The certificate of insurance issued to plaintiff’s insured, and introduced in evidence by plaintiff, contains this language: “The insurance upon the life of any insured under the Group Insurance Policy shall cease automatically upon the occurrence of any one of the following events: . . . (b) the cessation of premium payments on account of such Insured’s Insurance hereunder.”
*465This certificate of insurance states that it is subject to the terms and conditions of the Group Insurance Policy issued to Linn Mills Company, which Group Insurance Policy contains this language: “The insurance hereunder of any Insured shall cease automatically upon the occurrence of any of the following events: . . . (2) the cessation of the premium payments on account of such persons insurance hereunder.”
The certificate of insurance issued to plaintiff's insured also contains these words: “This certificate is merely evidence of insurance provided under said Group Insurance Policy, which insurance is effective only if the Insured is eligible for insurance and becomes and remains insured in accordance with the provisions, terms and conditions of the said policy.”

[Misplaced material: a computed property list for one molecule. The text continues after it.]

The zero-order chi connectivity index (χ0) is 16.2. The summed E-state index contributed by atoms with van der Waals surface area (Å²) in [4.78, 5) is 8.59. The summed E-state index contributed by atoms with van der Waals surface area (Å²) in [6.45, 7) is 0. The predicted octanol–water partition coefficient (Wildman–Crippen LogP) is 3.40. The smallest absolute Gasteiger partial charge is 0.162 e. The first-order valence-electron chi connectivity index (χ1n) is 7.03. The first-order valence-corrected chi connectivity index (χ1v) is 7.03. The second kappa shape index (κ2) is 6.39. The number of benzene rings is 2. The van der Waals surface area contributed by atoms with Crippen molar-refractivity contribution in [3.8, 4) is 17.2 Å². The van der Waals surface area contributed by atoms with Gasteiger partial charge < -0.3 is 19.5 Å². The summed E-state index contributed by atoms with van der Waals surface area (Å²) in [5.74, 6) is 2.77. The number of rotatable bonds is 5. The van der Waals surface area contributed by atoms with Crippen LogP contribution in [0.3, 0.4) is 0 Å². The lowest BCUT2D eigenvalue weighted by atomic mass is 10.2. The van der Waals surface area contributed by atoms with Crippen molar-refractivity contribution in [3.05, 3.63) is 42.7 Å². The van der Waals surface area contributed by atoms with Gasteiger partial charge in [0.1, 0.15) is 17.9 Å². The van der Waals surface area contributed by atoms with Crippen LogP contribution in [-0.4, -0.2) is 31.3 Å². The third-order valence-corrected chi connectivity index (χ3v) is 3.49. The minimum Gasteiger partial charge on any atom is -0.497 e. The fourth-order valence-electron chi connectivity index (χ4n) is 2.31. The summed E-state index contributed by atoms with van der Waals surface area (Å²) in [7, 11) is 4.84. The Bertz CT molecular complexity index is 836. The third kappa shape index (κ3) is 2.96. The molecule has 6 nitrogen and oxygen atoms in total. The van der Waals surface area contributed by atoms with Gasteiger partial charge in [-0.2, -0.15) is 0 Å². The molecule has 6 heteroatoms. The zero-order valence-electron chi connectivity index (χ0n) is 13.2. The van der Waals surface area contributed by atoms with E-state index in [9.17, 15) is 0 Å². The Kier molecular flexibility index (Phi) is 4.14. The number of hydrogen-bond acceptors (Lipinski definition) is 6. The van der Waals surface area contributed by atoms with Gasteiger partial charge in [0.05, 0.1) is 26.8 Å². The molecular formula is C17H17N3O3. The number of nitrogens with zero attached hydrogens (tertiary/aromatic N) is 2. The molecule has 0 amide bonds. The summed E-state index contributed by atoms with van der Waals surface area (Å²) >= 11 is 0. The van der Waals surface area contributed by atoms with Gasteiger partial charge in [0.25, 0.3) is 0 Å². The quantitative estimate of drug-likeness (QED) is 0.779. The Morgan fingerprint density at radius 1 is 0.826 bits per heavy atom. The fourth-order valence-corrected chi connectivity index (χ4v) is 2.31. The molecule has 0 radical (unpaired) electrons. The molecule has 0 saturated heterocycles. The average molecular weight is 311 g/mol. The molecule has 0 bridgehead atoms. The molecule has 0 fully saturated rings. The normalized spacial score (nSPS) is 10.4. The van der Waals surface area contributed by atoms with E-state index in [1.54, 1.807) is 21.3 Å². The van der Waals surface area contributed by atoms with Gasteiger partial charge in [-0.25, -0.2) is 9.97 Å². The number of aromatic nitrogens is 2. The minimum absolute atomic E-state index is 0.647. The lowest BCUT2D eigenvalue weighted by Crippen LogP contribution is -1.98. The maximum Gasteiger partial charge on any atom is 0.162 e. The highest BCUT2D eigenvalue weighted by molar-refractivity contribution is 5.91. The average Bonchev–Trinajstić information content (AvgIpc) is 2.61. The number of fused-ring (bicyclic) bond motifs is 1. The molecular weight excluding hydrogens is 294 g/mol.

The certificate of insurance issued to plaintiff’s insured contains these words: “The insurance does not at any time provide paid-up insurance, cash or loan value.” And also these words: “Upon receipt of satisfactory proof of death of the insured while insurance under the Group Insurance Policy with respect to such insured is in force, the Insurance Company will pay the amount of life insurance shown in the schedule on the first page to the beneficiary . . .” The Group Insurance Policy issued to Linn Mills Company has this Insuring Clause: “Upon receipt of due proof of the death of any person occurring while insured under this policy and while this policy is in force, the Insurance Company agrees to pay, at its Home Office in Raleigh, North Carolina, to the person or persons entitled thereto under the provisions of this policy, the amount for which such person’s life is insured.”